This week, General Motors and Honda announced a new partnership to jointly develop affordable electric vehicles — emphasis on affordable. There are plenty of Rivian and Hummer electric vehicles available, at prices north of $60,000, but precious few EVs that people on a budget can afford. Honda and GM intend to fix that. In fact, Chevrolet says its new Equinox EV due out next year will have a starting price around $30,000.
The partnership will focus on the General Motors Ultium EV platform and will leverage both automakers’ robust manufacturing capabilities. Some may also utilize Honda’s e-Architecture platform used in the Honda e. The first vehicles from the partnership are expected in showrooms in time for the 2027 model year.
The Honda/GM Partnership
“We plan to leverage these strengths to achieve a dramatic expansion in the sales of affordable, compact electric vehicles,” says Rich Schostek, a GM executive vice president. “The foundation of this collaboration is the strength of the relationship between GM and Honda, and the comfort level we have in joint development projects based on successful collaboration in other advanced technology projects focused on electric and autonomous vehicles.” GM is planning to build electric SUVs for Honda at the Spring Hill, Tennessee factory alongside the new Cadillac Lyriq.
“GM and Honda will share our best technology, design, and manufacturing strategies to deliver affordable and desirable EVs on a global scale, including our key markets in North America, South America and China,” said Mary Barra, GM CEO, in a statement . “This is a key step to deliver on our commitment to achieve carbon neutrality in our global products and operations by 2040 and eliminate tailpipe emissions from light duty vehicles in the US by 2035. By working together, we’ll put people all over the world into EVs faster than either company could achieve on its own.”
This partnership is about scale, TechCrunch reports. Together, Honda and GM have among the most robust manufacturing and distribution processes available and, depending on the exact terms, should be able to leverage these strengths to quickly and efficiently flood the market with EVs.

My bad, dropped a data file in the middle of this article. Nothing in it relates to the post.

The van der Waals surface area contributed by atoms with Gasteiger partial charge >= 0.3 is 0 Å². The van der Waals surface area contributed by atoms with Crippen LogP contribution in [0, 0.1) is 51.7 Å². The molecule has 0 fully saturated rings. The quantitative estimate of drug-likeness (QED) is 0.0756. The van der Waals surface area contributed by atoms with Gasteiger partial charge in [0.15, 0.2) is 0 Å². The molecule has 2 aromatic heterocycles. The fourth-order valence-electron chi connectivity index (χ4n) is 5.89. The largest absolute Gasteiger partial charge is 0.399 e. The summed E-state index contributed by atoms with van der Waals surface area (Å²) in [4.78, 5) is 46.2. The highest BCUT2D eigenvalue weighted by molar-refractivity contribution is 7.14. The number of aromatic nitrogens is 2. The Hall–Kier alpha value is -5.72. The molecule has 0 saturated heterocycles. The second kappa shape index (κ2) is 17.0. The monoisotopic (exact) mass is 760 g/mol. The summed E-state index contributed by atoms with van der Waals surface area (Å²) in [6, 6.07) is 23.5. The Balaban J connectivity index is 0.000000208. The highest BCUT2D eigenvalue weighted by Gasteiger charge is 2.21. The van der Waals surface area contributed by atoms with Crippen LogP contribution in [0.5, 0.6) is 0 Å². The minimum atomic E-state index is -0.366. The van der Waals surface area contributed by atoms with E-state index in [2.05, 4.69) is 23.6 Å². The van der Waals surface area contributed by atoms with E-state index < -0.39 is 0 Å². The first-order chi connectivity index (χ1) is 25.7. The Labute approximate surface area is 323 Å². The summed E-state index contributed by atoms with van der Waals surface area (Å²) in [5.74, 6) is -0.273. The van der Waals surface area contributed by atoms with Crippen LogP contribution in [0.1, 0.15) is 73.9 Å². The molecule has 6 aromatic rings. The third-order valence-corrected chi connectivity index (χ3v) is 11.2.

Tesla Bumps The Price Of Model 3 In Germany
People can’t get enough Teslas, apparently. No matter how much the company raises prices on its models, the demand keeps driving new and higher sales totals. Over the past weekend, Tesla increased the price of the Model 3 for its German customers by a whopping €7,000. The bump makes the car inligible for the largest German EV incentives, so not only do German customers pay a higher sticker price, they also get €1,500 less in incentives. That makes the net effective price of a new Model 3 in German €8,500 higher than it was last week, according to Teslarati. That’s quite a jump.
Far be it from us to question the Great And Powerful Musk, but while the company says the increase is due to higher prices for nickel and other raw materials, some are beginning to question Tesla, which holds the whip hand in the EV marketplace at the moment, is simply price gouging. We leave that up to you to decide for yourselves.
Everyr of the electric car scene is wondering when the low price cars from Chinese manufacturers will arrive in America. One thing holding them back is the 25% import duty on cars from China, which will probably force Chinese companies to build factories in the US first, much as American and European companies have built factories in China. Then there is the lingering love/hate relationship between China and the US, which will directly impact any decision to build factories in America. You can bet your bottom dollar there will be enormous pressure to exclude Chinese vehicles that come to America from being eligible for the federal EV tax credit.
No matter how it happens or who makes them, affordable EVs are in critically short supply at the moment and that has created a window of opportunity for GM and Honda. 2027 does seem like a long time to wait for the fruits of the new partnership to materialize, however. GM is waxing ecstatic about being 100% emissions-free by 2040, a goal that Honda also shares. That is at least a decade too late, based on the IPCC 6 Phase 3 report released this week.
Tesla is maximizing profits. While it has every right to do so, it seems to fly in the face of Musk’s stated goal of bringing electric transportation to the world. Even he cannot prevent the ice caps from melting, sea levels from rising, and droughts from getting worse. If profits are to rule the future of Tesla, than Musk has reneged on his promise to all of us and become just another entrepreneur who lost his soul to greed, like Larry Page, Sergey Brin, Mark Zuckerberg, Jeff Bezos, and Peter Thiel.
They are all planning to blast off together to Mars or Alpha Centauri, us mere mortals leaving behind to survive on a ruined planet — if we can. All we can say to Elon is, we expected better from you.
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